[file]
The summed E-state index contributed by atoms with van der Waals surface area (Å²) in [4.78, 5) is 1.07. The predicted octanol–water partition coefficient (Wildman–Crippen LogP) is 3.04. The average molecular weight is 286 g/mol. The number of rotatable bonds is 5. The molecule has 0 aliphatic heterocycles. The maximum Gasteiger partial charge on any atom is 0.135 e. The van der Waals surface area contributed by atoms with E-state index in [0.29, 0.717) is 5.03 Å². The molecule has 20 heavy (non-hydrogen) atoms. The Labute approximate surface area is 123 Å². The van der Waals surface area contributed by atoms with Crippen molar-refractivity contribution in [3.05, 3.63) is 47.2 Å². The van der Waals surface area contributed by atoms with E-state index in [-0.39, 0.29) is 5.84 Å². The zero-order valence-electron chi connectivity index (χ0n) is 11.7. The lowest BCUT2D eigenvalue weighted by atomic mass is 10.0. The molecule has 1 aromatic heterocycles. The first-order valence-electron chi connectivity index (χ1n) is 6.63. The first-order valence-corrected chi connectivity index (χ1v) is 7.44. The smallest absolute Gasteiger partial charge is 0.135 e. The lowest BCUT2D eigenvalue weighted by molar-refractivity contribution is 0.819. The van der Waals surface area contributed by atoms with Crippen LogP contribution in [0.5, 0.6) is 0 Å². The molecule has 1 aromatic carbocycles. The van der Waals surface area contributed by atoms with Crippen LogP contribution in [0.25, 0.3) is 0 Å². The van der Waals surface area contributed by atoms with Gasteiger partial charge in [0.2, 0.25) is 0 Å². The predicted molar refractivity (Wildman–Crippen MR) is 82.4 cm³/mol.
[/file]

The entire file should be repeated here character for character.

The summed E-state index contributed by atoms with van der Waals surface area (Å²) in [4.78, 5) is 1.07. The predicted octanol–water partition coefficient (Wildman–Crippen LogP) is 3.04. The average molecular weight is 286 g/mol. The number of rotatable bonds is 5. The molecule has 0 aliphatic heterocycles. The maximum Gasteiger partial charge on any atom is 0.135 e. The van der Waals surface area contributed by atoms with E-state index in [0.29, 0.717) is 5.03 Å². The molecule has 20 heavy (non-hydrogen) atoms. The Labute approximate surface area is 123 Å². The van der Waals surface area contributed by atoms with Crippen molar-refractivity contribution in [3.05, 3.63) is 47.2 Å². The van der Waals surface area contributed by atoms with E-state index in [-0.39, 0.29) is 5.84 Å². The zero-order valence-electron chi connectivity index (χ0n) is 11.7. The lowest BCUT2D eigenvalue weighted by atomic mass is 10.0. The molecule has 1 aromatic heterocycles. The first-order valence-electron chi connectivity index (χ1n) is 6.63. The first-order valence-corrected chi connectivity index (χ1v) is 7.44. The smallest absolute Gasteiger partial charge is 0.135 e. The lowest BCUT2D eigenvalue weighted by molar-refractivity contribution is 0.819. The van der Waals surface area contributed by atoms with Crippen LogP contribution in [0.5, 0.6) is 0 Å². The molecule has 1 aromatic carbocycles. The van der Waals surface area contributed by atoms with Crippen LogP contribution in [0.25, 0.3) is 0 Å². The van der Waals surface area contributed by atoms with Gasteiger partial charge in [0.2, 0.25) is 0 Å². The predicted molar refractivity (Wildman–Crippen MR) is 82.4 cm³/mol.